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Student explores Shabbat in Israel
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Student explores Shabbat in Israel

Ari Neuman, left, learns with Israel Defense Force soldiers and fellow students at Yeshiva University’s Gruss campus in Jerusalem.
Ari Neuman, left, learns with Israel Defense Force soldiers and fellow students at Yeshiva University’s Gruss campus in Jerusalem.

His experience in Israel has demonstrated to a young man from Highland Park what he now believes could be the “glue” that keeps the Jewish nation united.

Ari Neuman was one of 40 Yeshiva University students taking part in a recent winter break mission in Israel through YU’s Center for the Jewish Future.

Participants in “Shabbat 2010,” a 10-day experiential education program, explored the roots of Shabbat observance and the effects of Shabbat on Israeli society and the global Jewish community. The learning touched on the country’s culture, ethnicity, politics, and traditions.

During the trip, Neuman witnessed a demonstration organized by fervently Orthodox Jews over issues regarding the public violation of the halachic laws of Shabbat.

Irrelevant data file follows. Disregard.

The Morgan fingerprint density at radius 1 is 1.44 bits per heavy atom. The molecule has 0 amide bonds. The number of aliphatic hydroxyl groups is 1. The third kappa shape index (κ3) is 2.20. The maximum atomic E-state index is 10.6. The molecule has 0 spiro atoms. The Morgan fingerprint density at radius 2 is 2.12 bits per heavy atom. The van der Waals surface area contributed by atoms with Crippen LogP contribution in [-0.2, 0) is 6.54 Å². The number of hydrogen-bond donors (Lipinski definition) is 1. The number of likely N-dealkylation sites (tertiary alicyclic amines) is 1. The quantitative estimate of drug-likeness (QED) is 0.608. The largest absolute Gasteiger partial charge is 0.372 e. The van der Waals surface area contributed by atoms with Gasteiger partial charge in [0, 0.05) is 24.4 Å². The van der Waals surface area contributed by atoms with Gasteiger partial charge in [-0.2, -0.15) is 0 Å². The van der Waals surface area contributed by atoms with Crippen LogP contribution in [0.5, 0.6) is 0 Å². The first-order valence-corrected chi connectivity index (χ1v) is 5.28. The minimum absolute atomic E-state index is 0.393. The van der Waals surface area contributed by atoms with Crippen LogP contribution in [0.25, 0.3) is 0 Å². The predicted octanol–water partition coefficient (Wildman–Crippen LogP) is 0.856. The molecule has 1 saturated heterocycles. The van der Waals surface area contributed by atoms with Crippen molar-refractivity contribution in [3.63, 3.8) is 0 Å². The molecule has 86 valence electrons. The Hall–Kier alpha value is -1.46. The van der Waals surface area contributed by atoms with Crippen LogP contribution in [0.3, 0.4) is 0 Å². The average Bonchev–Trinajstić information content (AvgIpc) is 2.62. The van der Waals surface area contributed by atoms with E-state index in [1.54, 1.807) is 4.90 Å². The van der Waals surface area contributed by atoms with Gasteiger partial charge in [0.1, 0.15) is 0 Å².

“I realized how powerful and dynamic the force of Shabbat is to the Jewish nation,” he wrote NJJN in an e-mail. He said he also learned that Shabbat “could be the glue that keeps even the secular Jews in Israel identifying Jewish, allowing us to remain one united nation.”

Neuman, 22, a graduate of the Jewish Educational Center’s Rav Teitz Mesivta Academy in Elizabeth, is a senior at YU in his first year studying toward ordination. He is the son of Dr. Umi Neuman and of Sue Redlich and his stepfather, Alan Redlich, all of Highland Park.

“The primary goal of these and all CJF programs is to inspire our students to become agents of change in their communities and the world at large,” said Rabbi Kenneth Brander, the David Mitzner Dean of the Center for the Jewish Future.

“It is important to us that these future leaders have experiences that encourage them to thoroughly examine our traditions, as well as form opinions about current hot-button issues so that they can broaden their world-view and deepen their commitment to Torah Judaism.”

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